"Faced with parties that will be raising it, the major parties must decide whether to ignore or engage with them, and, if the latter, on what terms..."One of Labour’s five election pledges – unveiled when the Prime Minister visited Nottingham University last weekend – was to ‘strengthen fairness in communities through controlled immigration’. And yet, despite persistently high levels of opposition to further immigration and evidence that it had a significant impact on voting in the 2005 election, immigration is unlikely to be one of the main issues on which the election is fought. Why?
First, because although people are overwhelmingly opposed to immigration, and opposition actually increased during the last decade, in recent years, it has become of less importance to voters as the economy has risen up the agenda. And whilst you might think that an economic downturn could coincide with increased concerns about immigration, for most people the predominant worry regarding immigration is less about economics and more about culture and security. Thus, trying to rally opposition to immigration to win enough votes to matter requires adopting more cultural/identity-based or security-related arguments, which none of the main parties seems likely to do.
Second, neither of the two largest parties wants to make immigration a key campaign issue. Labour has presided over the largest post-war rise in immigration ever witnessed – encouraging large-scale migration to help improve Britain’s economic performance and to run social services. It is unlikely to want to draw attention to this. And whilst evidence indicates that Conservatives—on balance—probably benefited from introducing the issue into the 2005 campaign it did not help them win that election; and as Smell the Coffee (a seminal document amongst Conservative modernisers) argued it dominated what people heard about the party and alienated liberal-minded voters amongst the upper and middle classes.
Matt Goodwin is ultimately doubtful about the prospects for the BNP in the election but argues that UKIP might perform better because it lacks the extremist baggage (or to be more specific, the racist baggage) of the BNP. Yet although support for these parties has risen in recent years, this support has come in elections which are ‘second order’—that is, elections which people tend to view as less important than national-level general elections. Although rising support for small parties like these via local and European Parliament elections cannot be completely discounted—this is, in fact, how the Front National began to mobilise large-scale support in France — the more interesting question is whether parties like the BNP and UKIP will force the more established parties to engage with the issue.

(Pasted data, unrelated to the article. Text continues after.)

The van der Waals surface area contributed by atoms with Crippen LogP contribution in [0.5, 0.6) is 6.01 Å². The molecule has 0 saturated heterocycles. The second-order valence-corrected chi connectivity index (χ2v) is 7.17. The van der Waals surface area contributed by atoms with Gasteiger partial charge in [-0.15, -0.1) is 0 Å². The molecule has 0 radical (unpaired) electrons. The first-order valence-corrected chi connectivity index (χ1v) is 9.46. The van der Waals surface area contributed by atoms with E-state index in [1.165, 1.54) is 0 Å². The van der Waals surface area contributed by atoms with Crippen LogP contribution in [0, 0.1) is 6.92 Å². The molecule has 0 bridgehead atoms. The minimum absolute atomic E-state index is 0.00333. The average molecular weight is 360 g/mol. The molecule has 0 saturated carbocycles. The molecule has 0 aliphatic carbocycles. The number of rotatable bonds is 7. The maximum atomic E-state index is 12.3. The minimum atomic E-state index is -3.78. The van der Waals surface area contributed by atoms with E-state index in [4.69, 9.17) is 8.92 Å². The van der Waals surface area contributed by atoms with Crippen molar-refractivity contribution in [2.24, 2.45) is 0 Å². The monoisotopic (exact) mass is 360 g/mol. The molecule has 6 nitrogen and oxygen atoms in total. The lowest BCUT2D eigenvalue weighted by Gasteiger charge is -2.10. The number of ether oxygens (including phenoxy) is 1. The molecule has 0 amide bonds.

Faced with parties that will be raising it, the major parties must decide whether to ignore or engage with them, and, if the latter, on what terms. In countries like Sweden, the main parties have taken a consensus-building approach to this issue, developing cross-party agreements to address a growing concern about immigration, and the result has been that it has become almost an electoral non-issue. Hence Gordon Brown’s call yesterday for a united front’ amongst the major parties to address the immigration issue. Ignoring the issue entirely, though, is likely to backfire by pushing at least some voters to the BNP and other small parties, and perhaps worse, contributing to large-scale public resentment at a political class that is unwilling to address one of the issues that has been of major concern to the British public in the past decade.
Dr Lauren McLaren